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Z-matrix (chemistry)

In chemistry, the Z-matrix is a way to represent a system built of atoms. It provides a description of each atom in a molecule in terms of its atomic number, bond length, bond angle, and dihedral angle, the so-called internal coordinates, although, it is not always the case that a Z-matrix will give information regarding bonding since the matrix itself is based on a series of vectors describing atomic orientations in space. However, it is convenient to write a Z-matrix in terms of bond lengths, angles, and dihedrals since this will preserve the actual bonding characteristics. The name arises because the Z-matrix assigns the second atom along the Z-axis from the first atom, which is at the origin.

Z-matrices can be converted to cartesian coordinates and back, the information content is identical. They are used for creating input geometries for molecular systems in many molecular modelling and computational chemistry programs. A skillful choice of internal coordinates can make the interpretation of results straightforward. Also, since Z-matrices can contain molecular connectivity information (but do not always contain this information), quantum chemical calculations such as geometry optimization may be performed faster, because an educated guess is available for an initial Hessian matrix, and more natural internal coordinates are used rather than Cartesian coordinates.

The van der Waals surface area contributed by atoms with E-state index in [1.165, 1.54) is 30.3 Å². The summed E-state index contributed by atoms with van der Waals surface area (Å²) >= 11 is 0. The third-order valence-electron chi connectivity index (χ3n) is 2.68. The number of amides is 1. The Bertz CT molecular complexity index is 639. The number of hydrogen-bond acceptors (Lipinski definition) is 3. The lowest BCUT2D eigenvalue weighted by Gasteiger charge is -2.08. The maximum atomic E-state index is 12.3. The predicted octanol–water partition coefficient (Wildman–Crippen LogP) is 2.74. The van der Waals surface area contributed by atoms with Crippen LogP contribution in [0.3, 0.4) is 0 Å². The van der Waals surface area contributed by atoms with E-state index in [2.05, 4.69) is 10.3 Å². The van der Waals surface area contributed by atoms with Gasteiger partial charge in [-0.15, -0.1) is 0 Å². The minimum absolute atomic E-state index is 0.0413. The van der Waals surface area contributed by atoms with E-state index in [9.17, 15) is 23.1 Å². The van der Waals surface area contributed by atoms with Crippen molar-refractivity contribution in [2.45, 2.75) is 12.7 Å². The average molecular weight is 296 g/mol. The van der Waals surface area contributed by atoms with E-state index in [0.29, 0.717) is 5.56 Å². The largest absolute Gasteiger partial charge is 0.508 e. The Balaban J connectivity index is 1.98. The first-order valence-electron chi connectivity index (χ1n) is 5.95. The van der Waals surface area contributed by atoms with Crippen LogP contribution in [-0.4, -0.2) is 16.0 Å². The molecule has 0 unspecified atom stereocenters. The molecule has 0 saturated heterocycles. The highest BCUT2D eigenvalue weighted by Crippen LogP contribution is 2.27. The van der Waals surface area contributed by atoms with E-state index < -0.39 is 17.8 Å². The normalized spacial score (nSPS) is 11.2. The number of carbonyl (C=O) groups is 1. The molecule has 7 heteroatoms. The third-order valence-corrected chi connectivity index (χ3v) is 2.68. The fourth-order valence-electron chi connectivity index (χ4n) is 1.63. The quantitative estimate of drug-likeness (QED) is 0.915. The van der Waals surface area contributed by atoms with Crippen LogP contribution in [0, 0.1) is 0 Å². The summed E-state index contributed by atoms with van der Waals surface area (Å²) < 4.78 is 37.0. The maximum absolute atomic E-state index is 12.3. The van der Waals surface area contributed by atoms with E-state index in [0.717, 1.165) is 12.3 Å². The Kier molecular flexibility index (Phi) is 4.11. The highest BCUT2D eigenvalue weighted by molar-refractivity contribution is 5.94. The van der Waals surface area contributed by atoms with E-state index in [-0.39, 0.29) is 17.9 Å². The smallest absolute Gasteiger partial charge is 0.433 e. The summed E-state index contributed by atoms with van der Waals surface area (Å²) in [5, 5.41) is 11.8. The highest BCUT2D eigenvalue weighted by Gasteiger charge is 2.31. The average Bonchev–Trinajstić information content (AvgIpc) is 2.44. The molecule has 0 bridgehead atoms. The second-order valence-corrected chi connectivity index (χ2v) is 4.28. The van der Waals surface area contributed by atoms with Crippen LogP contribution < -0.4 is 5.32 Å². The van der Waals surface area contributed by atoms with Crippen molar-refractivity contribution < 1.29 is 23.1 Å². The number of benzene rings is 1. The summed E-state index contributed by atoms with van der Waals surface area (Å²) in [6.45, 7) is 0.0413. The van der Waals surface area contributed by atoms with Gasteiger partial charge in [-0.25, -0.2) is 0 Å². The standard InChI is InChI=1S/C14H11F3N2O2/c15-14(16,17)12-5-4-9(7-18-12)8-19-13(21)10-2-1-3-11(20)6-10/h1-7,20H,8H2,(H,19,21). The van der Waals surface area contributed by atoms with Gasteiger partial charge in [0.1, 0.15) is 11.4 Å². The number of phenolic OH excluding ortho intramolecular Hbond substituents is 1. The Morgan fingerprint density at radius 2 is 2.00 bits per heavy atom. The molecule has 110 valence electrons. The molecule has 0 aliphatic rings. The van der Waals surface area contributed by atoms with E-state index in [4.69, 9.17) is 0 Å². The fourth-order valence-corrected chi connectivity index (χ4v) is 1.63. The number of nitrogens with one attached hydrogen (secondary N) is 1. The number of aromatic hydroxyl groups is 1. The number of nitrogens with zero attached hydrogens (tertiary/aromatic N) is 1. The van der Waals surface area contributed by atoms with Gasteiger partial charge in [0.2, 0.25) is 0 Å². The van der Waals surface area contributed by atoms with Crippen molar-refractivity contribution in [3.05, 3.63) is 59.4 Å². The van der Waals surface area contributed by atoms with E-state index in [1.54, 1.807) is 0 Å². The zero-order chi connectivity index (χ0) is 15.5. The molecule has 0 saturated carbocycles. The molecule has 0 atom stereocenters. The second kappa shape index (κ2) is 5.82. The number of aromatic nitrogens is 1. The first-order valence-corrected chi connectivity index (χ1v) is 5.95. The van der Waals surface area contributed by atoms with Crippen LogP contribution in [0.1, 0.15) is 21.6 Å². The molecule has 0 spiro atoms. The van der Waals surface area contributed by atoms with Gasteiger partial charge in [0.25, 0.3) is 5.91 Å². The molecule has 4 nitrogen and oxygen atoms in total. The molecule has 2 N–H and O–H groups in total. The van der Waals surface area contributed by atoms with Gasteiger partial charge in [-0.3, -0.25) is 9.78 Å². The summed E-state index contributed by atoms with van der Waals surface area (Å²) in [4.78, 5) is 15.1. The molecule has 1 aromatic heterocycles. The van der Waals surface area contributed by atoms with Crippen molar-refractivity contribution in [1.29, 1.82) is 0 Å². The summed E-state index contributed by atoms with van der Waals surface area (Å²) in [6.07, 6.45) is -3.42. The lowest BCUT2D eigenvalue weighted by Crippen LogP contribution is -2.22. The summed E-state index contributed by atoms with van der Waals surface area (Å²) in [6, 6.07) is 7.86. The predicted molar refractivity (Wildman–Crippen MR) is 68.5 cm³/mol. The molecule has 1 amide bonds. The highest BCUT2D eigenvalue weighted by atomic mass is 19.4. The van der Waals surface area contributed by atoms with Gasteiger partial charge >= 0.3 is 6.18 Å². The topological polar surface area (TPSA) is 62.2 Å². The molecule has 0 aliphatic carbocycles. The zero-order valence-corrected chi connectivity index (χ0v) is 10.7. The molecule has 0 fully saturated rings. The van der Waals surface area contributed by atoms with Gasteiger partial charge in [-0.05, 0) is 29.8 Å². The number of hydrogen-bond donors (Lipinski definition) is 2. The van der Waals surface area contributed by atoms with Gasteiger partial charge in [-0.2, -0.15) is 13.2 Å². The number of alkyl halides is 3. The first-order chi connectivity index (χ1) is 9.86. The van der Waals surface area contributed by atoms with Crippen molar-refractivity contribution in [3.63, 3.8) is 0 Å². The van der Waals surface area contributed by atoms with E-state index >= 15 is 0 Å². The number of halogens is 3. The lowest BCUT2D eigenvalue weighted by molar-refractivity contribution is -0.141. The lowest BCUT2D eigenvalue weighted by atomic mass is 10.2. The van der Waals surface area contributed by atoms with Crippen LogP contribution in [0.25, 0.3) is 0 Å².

The methane molecule can be described by the following cartesian coordinates (in Ångströms):

C     0.000000     0.000000     0.000000
H     0.000000     0.000000     1.089000
H     1.026719     0.000000    -0.363000
H    -0.513360    -0.889165    -0.363000
H    -0.513360     0.889165    -0.363000

The corresponding Z-matrix, which starts from the carbon atom, could look like this:

H   1 1.089000     
H   1 1.089000  2  109.4710      
H   1 1.089000  2  109.4710  3  120.0000   
H   1 1.089000  2  109.4710  3  240.0000
This article is licensed under the GNU Free Documentation License. It uses material from the Wikipedia article "Z-matrix_(chemistry)". A list of authors is available in Wikipedia.
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